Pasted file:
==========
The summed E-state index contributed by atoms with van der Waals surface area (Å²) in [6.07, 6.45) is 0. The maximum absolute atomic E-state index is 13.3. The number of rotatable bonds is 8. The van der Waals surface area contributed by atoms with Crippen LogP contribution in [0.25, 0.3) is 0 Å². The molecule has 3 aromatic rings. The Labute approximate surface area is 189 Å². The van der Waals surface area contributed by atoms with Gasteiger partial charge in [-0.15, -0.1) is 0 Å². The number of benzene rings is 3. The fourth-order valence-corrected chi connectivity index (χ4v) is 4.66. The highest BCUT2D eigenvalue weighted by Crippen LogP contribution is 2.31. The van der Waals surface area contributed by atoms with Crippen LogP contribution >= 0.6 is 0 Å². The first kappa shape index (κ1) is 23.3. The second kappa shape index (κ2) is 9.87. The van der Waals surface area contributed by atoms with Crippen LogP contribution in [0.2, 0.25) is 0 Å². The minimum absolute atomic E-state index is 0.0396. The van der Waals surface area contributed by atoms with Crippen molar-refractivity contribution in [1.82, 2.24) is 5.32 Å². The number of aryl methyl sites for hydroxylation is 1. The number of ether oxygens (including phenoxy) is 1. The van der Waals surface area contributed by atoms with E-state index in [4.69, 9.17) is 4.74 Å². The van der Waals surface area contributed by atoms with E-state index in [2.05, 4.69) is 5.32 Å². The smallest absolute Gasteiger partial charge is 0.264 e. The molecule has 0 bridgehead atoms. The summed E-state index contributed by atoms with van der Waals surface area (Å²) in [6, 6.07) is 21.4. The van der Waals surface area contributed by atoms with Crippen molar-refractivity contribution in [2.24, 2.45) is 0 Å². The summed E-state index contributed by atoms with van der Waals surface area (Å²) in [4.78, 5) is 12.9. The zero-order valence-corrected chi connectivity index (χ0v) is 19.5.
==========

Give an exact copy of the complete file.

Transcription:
The summed E-state index contributed by atoms with van der Waals surface area (Å²) in [6.07, 6.45) is 0. The maximum absolute atomic E-state index is 13.3. The number of rotatable bonds is 8. The van der Waals surface area contributed by atoms with Crippen LogP contribution in [0.25, 0.3) is 0 Å². The molecule has 3 aromatic rings. The Labute approximate surface area is 189 Å². The van der Waals surface area contributed by atoms with Gasteiger partial charge in [-0.15, -0.1) is 0 Å². The number of benzene rings is 3. The fourth-order valence-corrected chi connectivity index (χ4v) is 4.66. The highest BCUT2D eigenvalue weighted by Crippen LogP contribution is 2.31. The van der Waals surface area contributed by atoms with Crippen LogP contribution >= 0.6 is 0 Å². The first kappa shape index (κ1) is 23.3. The second kappa shape index (κ2) is 9.87. The van der Waals surface area contributed by atoms with Crippen LogP contribution in [0.2, 0.25) is 0 Å². The minimum absolute atomic E-state index is 0.0396. The van der Waals surface area contributed by atoms with Crippen molar-refractivity contribution in [1.82, 2.24) is 5.32 Å². The number of aryl methyl sites for hydroxylation is 1. The number of ether oxygens (including phenoxy) is 1. The van der Waals surface area contributed by atoms with E-state index in [4.69, 9.17) is 4.74 Å². The van der Waals surface area contributed by atoms with E-state index in [2.05, 4.69) is 5.32 Å². The smallest absolute Gasteiger partial charge is 0.264 e. The molecule has 0 bridgehead atoms. The summed E-state index contributed by atoms with van der Waals surface area (Å²) in [6, 6.07) is 21.4. The van der Waals surface area contributed by atoms with Crippen molar-refractivity contribution in [2.24, 2.45) is 0 Å². The summed E-state index contributed by atoms with van der Waals surface area (Å²) in [4.78, 5) is 12.9. The zero-order valence-corrected chi connectivity index (χ0v) is 19.5.